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Waikiki Beach and Diamond Head

Located on the south shore of Honolulu, the world-famous neighborhood of Waikiki was once a playground for Hawaiian royalty. Translated in Hawaiian, Waikiki means “sprouting waters,” named for the springs and streams that separated Waikiki from inner Oahu. In fact Waikiki consisted of wetlands until the 1920s when the government began construction on what would become the Ala Wai Canal. This project drained the wetlands and paved the way for future development.

While a few small hotels opened in Waikiki in the 1800s, the area was officially introduced to the world when its first hotel, the Moana Surfrider, was built on its shores in 1901. Today, Waikiki is Oahu’s main hotel and resort area and a vibrant gathering place for visitors from around the world. Waikiki is most famous for its beaches and every room is just two or three blocks away from the ocean. There is plenty of room on this two-mile stretch to lay out your towel and soak up the sun.

But there’s more to Waikiki than just the beach. Take a stroll in the area and you will find exciting attractions like the Honolulu Zoo and the Waikiki Aquarium, both offer fun for the whole family. You can also learn about the history of Waikiki by reading the surfboard markers along the Waikiki Historical Trail. Check out the fantastic shopping and dining found all along Kalakaua and Kuhio Avenues and at gathering places like the Royal Hawaiian Center and the Waikiki Beach Walk. The fun keeps going long after the sun sets in Waikiki with nightlife and live music.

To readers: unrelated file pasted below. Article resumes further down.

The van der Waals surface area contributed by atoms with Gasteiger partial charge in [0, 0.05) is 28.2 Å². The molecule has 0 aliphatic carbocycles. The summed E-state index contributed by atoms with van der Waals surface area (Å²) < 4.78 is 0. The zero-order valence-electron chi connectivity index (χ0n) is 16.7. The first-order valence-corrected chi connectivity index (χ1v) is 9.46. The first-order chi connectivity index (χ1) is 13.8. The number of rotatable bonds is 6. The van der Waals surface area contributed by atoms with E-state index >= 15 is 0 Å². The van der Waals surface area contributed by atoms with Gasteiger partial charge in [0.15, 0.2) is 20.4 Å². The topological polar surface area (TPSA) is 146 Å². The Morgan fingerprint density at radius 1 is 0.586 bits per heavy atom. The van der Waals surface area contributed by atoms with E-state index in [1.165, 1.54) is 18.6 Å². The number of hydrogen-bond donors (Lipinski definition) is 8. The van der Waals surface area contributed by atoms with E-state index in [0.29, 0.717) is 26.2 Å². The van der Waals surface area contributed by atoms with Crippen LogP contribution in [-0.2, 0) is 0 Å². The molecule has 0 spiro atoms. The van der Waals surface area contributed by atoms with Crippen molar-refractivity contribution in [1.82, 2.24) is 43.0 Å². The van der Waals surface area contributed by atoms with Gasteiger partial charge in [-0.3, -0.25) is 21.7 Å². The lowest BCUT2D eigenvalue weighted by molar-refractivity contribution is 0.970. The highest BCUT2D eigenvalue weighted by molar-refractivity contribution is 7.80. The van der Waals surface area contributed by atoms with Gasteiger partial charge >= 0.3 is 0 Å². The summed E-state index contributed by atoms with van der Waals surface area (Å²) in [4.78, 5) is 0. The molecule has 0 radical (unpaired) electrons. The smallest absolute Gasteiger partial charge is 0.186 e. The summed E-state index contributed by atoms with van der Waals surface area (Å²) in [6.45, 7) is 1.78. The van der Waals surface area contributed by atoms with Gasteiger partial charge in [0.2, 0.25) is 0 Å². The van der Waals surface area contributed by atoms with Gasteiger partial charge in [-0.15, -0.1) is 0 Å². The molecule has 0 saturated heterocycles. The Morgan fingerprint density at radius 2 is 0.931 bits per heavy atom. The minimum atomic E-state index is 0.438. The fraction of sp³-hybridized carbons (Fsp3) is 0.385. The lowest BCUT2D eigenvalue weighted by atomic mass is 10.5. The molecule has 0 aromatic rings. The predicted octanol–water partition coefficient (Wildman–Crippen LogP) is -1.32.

The area’s main thoroughfare is Kalakaua Avenue, named after the popular monarch King Kalakaua, while its sister street which runs parallel, Kuhio Avenue is named after Prince Kuhio, who was prince of the Hawaiian kingdom until it was overthrown in 1893.

Photo of Magic of Polynesia

We’ve splashed out and come up with some of our favorite Waikiki activities:

  • Magic of Polynesia: Looking for the best thing to do in Waikiki in the night? Be captivated by Merlin Award-Winning illusionist, local boy John Hirokawa in the heart of Waikiki. Weaved with entrancing polynesian entertainment including elegant hula dancing and heart-pounding fire knife dancing. Choose from our scrumptious dinner options to complete the night!
  • Sunset on the Beach: Catch a free flick on the shores of Waikiki. This Waikiki tradition showcases feature-length films projected onto a 30-foot screen as the sun sets. Perfect for the entire family to enjoy, you’ll want to grab a few extra towels and a picnic dinner to enjoy at Queen’s surf break.
  • Surf’s Up with the Waikiki Beach Boys: With Leahi (Diamond Head) as your backdrop, the calm waters of Waikiki are perfect for a surfing lesson. Legendary Hawaiian waterman Duke Kahanamoku grew up surfing the waves of Waikiki. The Olympic swimming gold medalist once taught visitors how to surf at the turn of the century and was later known as “the father of modern surfing.” Today, the Waikiki Beach Boys perpetuate Kahanamoku’s legacy by teaching visitors how to surf and canoe in the gentle, playful waves of Waikiki.
  • Waikiki Ocean ThrillerSpend the day soaking up the sun on this floating playground. Make waves in the Pacific on a jet ski, peel through on a bouncy banana boat, parasail high into the clouds, or snorkel with your new tropical fish friends.
  • Waikiki Aquarium: Open daily from 9 a.m. to 4:30 p.m. the Waikiki Aquarium is one of the oldest aquariums in the United States. Wade on over to check out their display of hundreds of species of marine life such as sharks, jellyfish, coral and Hawaiian monk seals. Admission is $9 for adults and children under five are free.
  • U.S. Army Museum of Hawaii: Hunkering down on the grounds of Fort DeRussy, the U.S. Army Museum of Hawaii is a great place for history buffs to march back in time to experience history from early Hawaiian warfare all the way through the Vietnam War. Be sure to explore the museum’s Gallery of Heroes, which celebrates local soldiers like General Eric K. Shinseki.
  • Fairs, Festivals and Block Parties: Throughout the year Waikiki is a destination for many of the island’s most popular events – like Spam Jam, Honolulu Festival, Ukulele Festival and many more. While some of the events are hosted at Kapiolani Park others shut down entire thoroughfares, creating a one-of-a-kind experience highlighting the tastes, sights, sounds and smells of the islands.